Web scraping is the process of obtaining information from a web page programmatically with the purpose of storing and then using such information. But how does web scraping and GDPR interact? As always – it depends.
How Does It Work?
This post was prompted by a “can you just” request by a colleague. Technically web scraping is a simple process.
- Identify the website URL you want to scrape
- Decipher the URL (querystring) structure specifically for paging
- Write your code to parse the pages
- Run your code
- Import the data
Whilst one of the main reasons for web scraping is to obtain information such as names, addresses and emails primarily for marketing; it’s not the only reason.
I recently wrote a scraping service to scrape cruise holiday prices, keep a log of price changes and alert users based on percentage drop / specific prices. So scraping is not just about marketing.
A Moment on Ethical Scraping
What is legal is not always ethical . I’m not going to cover the legalities of scraping, copyright, data ownership here. But if you’re going to data scrape a website you should act ethically.
Terms and Conditions of a website may specifically exclude such processes as scraping. You should always abide by the Ts & Cs.
Simply scraping a website’s information and putting it on your site is akin to stealing content. There is of course an argument that if the data is in the public domain and devoid of creative content then it’s fair game – but this kind of defence is dependant on the region you operate in and local laws.
Your scraping activities should not be detrimental to the site. For instance, your scraping application can read data much faster than a human visitor. This could impact the sites responsiveness for other visitors. It could even lead to an accidental denial of service attack. Ensure your application paces requests at a reasonable speed to avoid this.
Whilst someone may have agreed to have their details published on a website, they have not given YOU permission to hold their data. Again the site’s Ts & Cs may help here. If they specifically preclude using the provided emails for marketing then don’t do it.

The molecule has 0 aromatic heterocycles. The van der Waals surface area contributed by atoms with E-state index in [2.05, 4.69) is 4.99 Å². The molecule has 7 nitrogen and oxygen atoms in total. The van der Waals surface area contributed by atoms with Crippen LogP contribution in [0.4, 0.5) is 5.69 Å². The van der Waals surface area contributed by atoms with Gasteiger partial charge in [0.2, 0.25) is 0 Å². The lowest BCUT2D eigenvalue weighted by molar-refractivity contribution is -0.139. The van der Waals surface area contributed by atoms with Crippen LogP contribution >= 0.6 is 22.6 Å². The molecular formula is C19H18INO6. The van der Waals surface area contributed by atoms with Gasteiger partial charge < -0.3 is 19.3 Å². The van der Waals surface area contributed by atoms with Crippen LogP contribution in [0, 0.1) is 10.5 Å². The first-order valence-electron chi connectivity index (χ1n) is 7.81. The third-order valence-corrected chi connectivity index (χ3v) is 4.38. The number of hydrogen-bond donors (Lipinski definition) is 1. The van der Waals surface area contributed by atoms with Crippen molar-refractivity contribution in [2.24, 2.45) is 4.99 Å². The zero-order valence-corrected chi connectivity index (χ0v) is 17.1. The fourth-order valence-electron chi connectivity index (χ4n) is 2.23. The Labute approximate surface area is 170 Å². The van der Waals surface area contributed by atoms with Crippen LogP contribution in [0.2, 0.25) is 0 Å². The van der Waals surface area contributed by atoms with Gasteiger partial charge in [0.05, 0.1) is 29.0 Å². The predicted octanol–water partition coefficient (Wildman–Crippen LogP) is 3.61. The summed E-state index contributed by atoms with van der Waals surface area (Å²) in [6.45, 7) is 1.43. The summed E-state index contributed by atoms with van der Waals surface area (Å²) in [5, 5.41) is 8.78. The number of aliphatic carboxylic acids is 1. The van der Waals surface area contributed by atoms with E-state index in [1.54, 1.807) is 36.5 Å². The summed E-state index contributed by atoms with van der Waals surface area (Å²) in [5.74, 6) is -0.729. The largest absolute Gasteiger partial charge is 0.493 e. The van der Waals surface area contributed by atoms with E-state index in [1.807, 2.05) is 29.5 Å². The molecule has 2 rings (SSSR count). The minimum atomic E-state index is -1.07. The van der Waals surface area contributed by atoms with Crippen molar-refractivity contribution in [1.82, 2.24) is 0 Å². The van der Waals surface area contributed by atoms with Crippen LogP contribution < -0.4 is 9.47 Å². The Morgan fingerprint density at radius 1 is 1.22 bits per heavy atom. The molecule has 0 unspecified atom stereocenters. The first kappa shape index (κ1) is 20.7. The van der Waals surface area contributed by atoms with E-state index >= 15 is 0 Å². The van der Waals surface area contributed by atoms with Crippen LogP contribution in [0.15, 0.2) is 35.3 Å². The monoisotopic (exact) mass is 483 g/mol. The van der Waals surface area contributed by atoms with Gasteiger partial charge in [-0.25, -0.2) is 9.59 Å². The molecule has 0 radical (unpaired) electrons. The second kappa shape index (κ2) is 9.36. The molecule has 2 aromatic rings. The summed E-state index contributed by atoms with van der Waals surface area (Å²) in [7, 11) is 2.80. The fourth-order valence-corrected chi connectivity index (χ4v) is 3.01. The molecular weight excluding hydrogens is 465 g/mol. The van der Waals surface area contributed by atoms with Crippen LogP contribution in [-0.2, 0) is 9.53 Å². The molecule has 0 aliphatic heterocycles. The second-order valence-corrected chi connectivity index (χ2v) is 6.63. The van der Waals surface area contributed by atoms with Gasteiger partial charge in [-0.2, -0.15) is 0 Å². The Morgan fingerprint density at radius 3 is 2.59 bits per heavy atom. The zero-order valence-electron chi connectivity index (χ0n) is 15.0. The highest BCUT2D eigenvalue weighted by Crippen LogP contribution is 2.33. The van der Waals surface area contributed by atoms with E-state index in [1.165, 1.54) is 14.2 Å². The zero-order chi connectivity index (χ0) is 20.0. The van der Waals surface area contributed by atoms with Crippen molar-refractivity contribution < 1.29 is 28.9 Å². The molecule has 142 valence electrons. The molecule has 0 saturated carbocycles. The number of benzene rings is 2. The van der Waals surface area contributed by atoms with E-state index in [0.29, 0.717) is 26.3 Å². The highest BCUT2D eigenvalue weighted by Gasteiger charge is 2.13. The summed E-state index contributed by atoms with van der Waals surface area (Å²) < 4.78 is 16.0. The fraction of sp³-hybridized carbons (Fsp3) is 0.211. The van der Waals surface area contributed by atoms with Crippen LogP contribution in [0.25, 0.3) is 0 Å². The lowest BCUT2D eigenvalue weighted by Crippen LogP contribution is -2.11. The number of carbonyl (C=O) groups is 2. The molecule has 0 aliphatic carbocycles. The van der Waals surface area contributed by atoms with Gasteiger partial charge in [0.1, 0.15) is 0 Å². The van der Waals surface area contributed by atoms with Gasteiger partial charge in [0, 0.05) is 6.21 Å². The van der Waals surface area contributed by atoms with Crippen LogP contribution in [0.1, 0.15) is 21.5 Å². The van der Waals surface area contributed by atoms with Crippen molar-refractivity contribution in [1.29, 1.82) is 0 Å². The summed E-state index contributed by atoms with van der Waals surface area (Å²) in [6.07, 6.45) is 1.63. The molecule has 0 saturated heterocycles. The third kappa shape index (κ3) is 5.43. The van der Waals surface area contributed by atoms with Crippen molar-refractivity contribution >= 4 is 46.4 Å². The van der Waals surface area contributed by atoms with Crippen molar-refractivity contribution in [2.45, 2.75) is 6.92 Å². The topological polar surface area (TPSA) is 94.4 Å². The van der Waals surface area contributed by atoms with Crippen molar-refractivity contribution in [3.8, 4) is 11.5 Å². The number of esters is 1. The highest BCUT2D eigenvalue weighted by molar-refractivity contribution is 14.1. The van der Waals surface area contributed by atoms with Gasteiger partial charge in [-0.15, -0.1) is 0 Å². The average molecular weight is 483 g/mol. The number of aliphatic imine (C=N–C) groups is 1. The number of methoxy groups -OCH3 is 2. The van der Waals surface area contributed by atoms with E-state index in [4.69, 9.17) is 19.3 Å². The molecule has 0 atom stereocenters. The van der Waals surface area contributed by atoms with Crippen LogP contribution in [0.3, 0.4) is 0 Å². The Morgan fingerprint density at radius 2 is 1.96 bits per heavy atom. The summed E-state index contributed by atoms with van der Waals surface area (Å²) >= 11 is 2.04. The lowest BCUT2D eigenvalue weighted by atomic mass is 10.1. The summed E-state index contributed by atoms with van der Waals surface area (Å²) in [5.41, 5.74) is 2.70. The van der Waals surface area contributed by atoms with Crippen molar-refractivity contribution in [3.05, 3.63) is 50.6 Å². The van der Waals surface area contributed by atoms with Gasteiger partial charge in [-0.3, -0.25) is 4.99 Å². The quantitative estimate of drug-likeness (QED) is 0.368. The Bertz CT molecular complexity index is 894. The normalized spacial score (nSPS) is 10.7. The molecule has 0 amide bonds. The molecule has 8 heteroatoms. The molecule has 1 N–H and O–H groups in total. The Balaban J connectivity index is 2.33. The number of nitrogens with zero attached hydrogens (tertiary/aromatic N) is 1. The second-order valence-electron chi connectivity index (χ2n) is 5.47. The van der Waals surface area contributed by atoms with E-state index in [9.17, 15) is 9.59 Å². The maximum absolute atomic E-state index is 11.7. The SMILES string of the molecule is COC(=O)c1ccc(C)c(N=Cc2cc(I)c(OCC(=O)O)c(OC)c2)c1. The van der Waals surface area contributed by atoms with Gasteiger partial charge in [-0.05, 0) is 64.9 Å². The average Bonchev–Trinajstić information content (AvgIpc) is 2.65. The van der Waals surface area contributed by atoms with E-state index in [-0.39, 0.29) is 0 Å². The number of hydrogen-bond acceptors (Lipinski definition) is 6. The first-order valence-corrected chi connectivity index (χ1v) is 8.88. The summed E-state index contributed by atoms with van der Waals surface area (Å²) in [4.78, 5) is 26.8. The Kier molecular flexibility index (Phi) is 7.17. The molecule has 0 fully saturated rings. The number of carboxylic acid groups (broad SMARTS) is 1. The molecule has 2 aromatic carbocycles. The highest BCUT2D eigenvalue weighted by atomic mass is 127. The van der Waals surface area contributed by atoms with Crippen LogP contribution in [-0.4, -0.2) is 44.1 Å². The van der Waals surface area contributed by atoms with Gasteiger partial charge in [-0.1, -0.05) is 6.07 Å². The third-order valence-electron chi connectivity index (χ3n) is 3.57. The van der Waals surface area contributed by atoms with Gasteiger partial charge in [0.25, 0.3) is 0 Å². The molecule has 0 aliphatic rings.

Let’s take for an example a directory site listing – oh I don’t know – dentists for instance. The details and contacts on that directory may specifically be for members of the public to find and contact them. What they have not given, is YOU permission to hold their details in YOUR database.
Are you scraping personal information of eu residents?
So on to the main event – the reason you started reading the post . Exactly what impact does GDPR have on web scraping? As I mentioned at the start of this post, it depends. The main thrust of GDPR is to protect personally identifiable information of EU residents.
If you know that the data you are scraping is not related to EU residents then the whole of GDPR does not apply – though other laws may.
Personal information includes (but is not limited to)
- Physical Address
- Email Address
- Personal Phone Numbers
- Credit Card and Bank Details
- Date Of Birth
- National Insurance / Social Security Number
- Medical Details
- IP Address
This is not an exhaustive list. If you are not scraping personal information then GDPR does not apply. Check here for a fuller description of personally identifiable information.
Interestingly email addresses such as sales@, info@ etc are not defined as personally identifiable for obvious reasons.
Lawful Basis for Scraping Data
Under GDPR the the holding of personal data of EU residents must comply with one or more of the following.
- Consent – The person has given consent for the data to be scraped
- Contract – the data is required to fulfil a contract with the person.
- Compliance – required to comply with legal obligations.
- Legitimate Interest – necessary for legitimate interests
- Vital, Public Interest – Usually only applicable to state run organisations.
Looking at the above it’s going to be difficult to be compliant when scraping any personal information for most businesses (Legitimate Interests is kinda murky).
usage and storage
Of course the actual act of scraping data (and just throwing it away) may be fine for a purely academic exercise. But it’s more than likely if you have gone to the trouble of designing and writing such an application then you’re going to want to store the information and use it.
GDPR also covers the security of personal information, and at the very least you should encrypt the data you are holding and limit access to it.
Screen scraping and the use of such data are two separate considerations. There are a number of things you should consider, such as those described above, to help prevent you getting into trouble. Do your research on the data – what are you allowed to do with it according to the Ts & Cs; and make sure any scraping processes do not adversely affect the site you are scraping.
A good read on marketing emails can be found here.
Of course the actual act of scraping data (and just throwing it away) may be fine for a purely academic exercise